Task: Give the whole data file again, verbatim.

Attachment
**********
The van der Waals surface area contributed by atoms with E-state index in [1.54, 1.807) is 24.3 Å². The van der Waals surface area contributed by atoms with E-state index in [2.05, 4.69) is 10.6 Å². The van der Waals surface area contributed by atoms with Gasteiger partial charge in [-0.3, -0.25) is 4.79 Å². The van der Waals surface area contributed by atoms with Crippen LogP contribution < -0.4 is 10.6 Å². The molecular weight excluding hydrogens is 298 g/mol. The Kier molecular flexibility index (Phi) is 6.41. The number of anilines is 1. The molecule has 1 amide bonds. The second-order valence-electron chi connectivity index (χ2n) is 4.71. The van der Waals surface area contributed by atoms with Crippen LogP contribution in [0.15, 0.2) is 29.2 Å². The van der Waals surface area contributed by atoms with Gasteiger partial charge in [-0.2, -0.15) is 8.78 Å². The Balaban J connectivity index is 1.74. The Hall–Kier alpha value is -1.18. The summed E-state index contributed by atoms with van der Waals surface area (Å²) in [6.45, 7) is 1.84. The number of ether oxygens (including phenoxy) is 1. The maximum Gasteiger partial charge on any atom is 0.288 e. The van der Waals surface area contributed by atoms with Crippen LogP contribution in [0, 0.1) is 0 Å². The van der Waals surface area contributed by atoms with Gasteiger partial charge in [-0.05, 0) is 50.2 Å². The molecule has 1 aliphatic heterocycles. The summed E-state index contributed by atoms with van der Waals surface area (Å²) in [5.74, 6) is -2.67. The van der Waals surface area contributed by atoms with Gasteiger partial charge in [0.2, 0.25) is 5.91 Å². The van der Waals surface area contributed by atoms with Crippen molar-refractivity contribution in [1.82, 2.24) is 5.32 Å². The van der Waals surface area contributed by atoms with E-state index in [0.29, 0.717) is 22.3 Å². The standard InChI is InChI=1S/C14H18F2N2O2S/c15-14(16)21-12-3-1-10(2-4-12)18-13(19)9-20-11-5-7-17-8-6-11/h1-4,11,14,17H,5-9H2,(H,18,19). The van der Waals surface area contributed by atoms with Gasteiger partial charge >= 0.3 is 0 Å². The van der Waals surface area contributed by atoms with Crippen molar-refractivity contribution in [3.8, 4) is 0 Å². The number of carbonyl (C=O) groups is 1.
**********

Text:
The van der Waals surface area contributed by atoms with E-state index in [1.54, 1.807) is 24.3 Å². The van der Waals surface area contributed by atoms with E-state index in [2.05, 4.69) is 10.6 Å². The van der Waals surface area contributed by atoms with Gasteiger partial charge in [-0.3, -0.25) is 4.79 Å². The van der Waals surface area contributed by atoms with Crippen LogP contribution < -0.4 is 10.6 Å². The molecular weight excluding hydrogens is 298 g/mol. The Kier molecular flexibility index (Phi) is 6.41. The number of anilines is 1. The molecule has 1 amide bonds. The second-order valence-electron chi connectivity index (χ2n) is 4.71. The van der Waals surface area contributed by atoms with Crippen LogP contribution in [0.15, 0.2) is 29.2 Å². The van der Waals surface area contributed by atoms with Gasteiger partial charge in [-0.2, -0.15) is 8.78 Å². The Balaban J connectivity index is 1.74. The Hall–Kier alpha value is -1.18. The summed E-state index contributed by atoms with van der Waals surface area (Å²) in [6.45, 7) is 1.84. The number of ether oxygens (including phenoxy) is 1. The maximum Gasteiger partial charge on any atom is 0.288 e. The van der Waals surface area contributed by atoms with Crippen LogP contribution in [0, 0.1) is 0 Å². The van der Waals surface area contributed by atoms with Gasteiger partial charge in [-0.05, 0) is 50.2 Å². The molecule has 1 aliphatic heterocycles. The summed E-state index contributed by atoms with van der Waals surface area (Å²) in [5.74, 6) is -2.67. The van der Waals surface area contributed by atoms with Gasteiger partial charge in [0.2, 0.25) is 5.91 Å². The van der Waals surface area contributed by atoms with Crippen molar-refractivity contribution in [1.82, 2.24) is 5.32 Å². The van der Waals surface area contributed by atoms with E-state index in [0.29, 0.717) is 22.3 Å². The standard InChI is InChI=1S/C14H18F2N2O2S/c15-14(16)21-12-3-1-10(2-4-12)18-13(19)9-20-11-5-7-17-8-6-11/h1-4,11,14,17H,5-9H2,(H,18,19). The van der Waals surface area contributed by atoms with Gasteiger partial charge >= 0.3 is 0 Å². The van der Waals surface area contributed by atoms with Crippen molar-refractivity contribution in [3.8, 4) is 0 Å². The number of carbonyl (C=O) groups is 1.